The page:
"Quite simply, it is the way computing services
are delivered that is revolutionary," said David McClure, associate
administrator in the General Services Administration's Office of Citizen
Services and Innovative Technologies. "Cloud computing allows users to
provision computing capabilities rapidly and as needed; that is, to
scale out and scale back as required, and to pay only for services
The Obama administration has been a strong advocate of cloud computing, arguing that allowing private companies to house and maintain servers, software and applications reduces costs and makes networks more reliable.
Federal Chief Information Officer Vivek Kundra said the government spends a quarter of its $80 billion annual IT budget on basic infrastructure such as hardware, software, electricity and personnel. He said shifting to the cloud could significantly lower those costs.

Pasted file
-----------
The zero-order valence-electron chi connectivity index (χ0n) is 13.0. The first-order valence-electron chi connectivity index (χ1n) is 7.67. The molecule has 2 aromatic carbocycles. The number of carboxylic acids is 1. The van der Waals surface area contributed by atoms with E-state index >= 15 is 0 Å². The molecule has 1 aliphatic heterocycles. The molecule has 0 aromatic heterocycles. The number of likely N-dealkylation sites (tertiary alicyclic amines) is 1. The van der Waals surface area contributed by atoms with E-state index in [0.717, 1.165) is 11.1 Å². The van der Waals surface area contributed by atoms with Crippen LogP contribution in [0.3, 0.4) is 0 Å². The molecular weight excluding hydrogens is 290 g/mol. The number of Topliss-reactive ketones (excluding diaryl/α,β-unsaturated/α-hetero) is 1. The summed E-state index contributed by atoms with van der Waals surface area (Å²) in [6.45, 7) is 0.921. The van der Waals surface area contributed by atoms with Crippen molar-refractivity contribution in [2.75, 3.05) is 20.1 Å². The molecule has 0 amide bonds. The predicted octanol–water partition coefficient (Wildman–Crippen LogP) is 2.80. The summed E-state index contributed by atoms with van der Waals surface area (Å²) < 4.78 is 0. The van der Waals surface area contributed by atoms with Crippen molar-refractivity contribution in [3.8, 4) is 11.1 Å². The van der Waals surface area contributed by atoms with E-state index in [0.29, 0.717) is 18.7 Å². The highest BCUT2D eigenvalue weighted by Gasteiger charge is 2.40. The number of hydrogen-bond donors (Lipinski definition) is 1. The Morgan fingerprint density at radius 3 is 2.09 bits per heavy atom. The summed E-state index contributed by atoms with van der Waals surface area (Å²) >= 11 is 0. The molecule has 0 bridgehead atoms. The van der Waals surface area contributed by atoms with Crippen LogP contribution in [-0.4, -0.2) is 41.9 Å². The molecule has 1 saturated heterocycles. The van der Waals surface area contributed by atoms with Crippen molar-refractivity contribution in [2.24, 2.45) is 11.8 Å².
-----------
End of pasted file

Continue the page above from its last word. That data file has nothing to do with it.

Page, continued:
But Greg Wilshusen, director of information security issues at the Government Accountability Office, said agencies are concerned about relying on a private firm to house all their data. He said shifting applications to the cloud could create information security risks and leave agencies dependent on their cloud provider's security practices.
Wilshusen raised the possibility a cloud provider could fail to adequately delete data once their services are complete. The government could also lose control of its data if the company goes out of business or suffers a major security breach. He said agencies have expressed concerns about those scenarios and that risk could vary depending on the type of cloud network being deployed.
"The adoption of cloud computing has the potential to provide benefits to federal agencies; however it can also create numerous information security risks," Wilshusen said, adding that many agencies have taken steps to address the risks but have failed to develop corresponding guidance.
In particular, he said the Office of Management and Budget has not developed a security strategy and GSA has yet to develop an authorization process for buying cloud computing systems.
McClure said the agency is working on a pilot project on cloud computing procurement called FedRAMP that should end in October. He said he expects a similar, government-wide program to be launched shortly thereafter.